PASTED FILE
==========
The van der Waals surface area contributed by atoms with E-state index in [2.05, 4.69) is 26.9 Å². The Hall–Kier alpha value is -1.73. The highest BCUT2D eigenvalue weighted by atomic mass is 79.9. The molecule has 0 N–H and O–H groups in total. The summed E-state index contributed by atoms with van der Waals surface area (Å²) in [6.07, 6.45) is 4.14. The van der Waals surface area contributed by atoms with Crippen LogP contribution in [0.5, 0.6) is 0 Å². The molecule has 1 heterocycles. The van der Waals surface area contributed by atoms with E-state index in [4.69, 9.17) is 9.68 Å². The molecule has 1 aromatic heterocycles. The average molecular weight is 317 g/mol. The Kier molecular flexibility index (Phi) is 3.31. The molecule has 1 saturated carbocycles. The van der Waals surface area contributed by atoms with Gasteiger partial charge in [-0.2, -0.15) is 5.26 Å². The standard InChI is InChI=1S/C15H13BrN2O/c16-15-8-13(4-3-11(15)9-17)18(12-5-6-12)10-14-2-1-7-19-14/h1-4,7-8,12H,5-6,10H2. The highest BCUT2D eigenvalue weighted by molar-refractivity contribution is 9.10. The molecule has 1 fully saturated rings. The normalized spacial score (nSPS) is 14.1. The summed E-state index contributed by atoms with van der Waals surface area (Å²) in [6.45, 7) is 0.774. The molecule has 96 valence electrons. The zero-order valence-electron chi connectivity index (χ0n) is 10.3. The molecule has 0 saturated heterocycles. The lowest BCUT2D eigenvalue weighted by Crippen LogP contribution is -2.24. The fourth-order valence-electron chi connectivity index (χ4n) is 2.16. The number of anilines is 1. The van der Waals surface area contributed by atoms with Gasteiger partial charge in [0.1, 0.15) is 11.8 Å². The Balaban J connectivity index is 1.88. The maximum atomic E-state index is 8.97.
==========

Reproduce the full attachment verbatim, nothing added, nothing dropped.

The van der Waals surface area contributed by atoms with E-state index in [2.05, 4.69) is 26.9 Å². The Hall–Kier alpha value is -1.73. The highest BCUT2D eigenvalue weighted by atomic mass is 79.9. The molecule has 0 N–H and O–H groups in total. The summed E-state index contributed by atoms with van der Waals surface area (Å²) in [6.07, 6.45) is 4.14. The van der Waals surface area contributed by atoms with Crippen LogP contribution in [0.5, 0.6) is 0 Å². The molecule has 1 heterocycles. The van der Waals surface area contributed by atoms with E-state index in [4.69, 9.17) is 9.68 Å². The molecule has 1 aromatic heterocycles. The average molecular weight is 317 g/mol. The Kier molecular flexibility index (Phi) is 3.31. The molecule has 1 saturated carbocycles. The van der Waals surface area contributed by atoms with Gasteiger partial charge in [-0.2, -0.15) is 5.26 Å². The standard InChI is InChI=1S/C15H13BrN2O/c16-15-8-13(4-3-11(15)9-17)18(12-5-6-12)10-14-2-1-7-19-14/h1-4,7-8,12H,5-6,10H2. The highest BCUT2D eigenvalue weighted by molar-refractivity contribution is 9.10. The molecule has 1 fully saturated rings. The normalized spacial score (nSPS) is 14.1. The summed E-state index contributed by atoms with van der Waals surface area (Å²) in [6.45, 7) is 0.774. The molecule has 96 valence electrons. The zero-order valence-electron chi connectivity index (χ0n) is 10.3. The molecule has 0 saturated heterocycles. The lowest BCUT2D eigenvalue weighted by Crippen LogP contribution is -2.24. The fourth-order valence-electron chi connectivity index (χ4n) is 2.16. The number of anilines is 1. The van der Waals surface area contributed by atoms with Gasteiger partial charge in [0.1, 0.15) is 11.8 Å². The Balaban J connectivity index is 1.88. The maximum atomic E-state index is 8.97.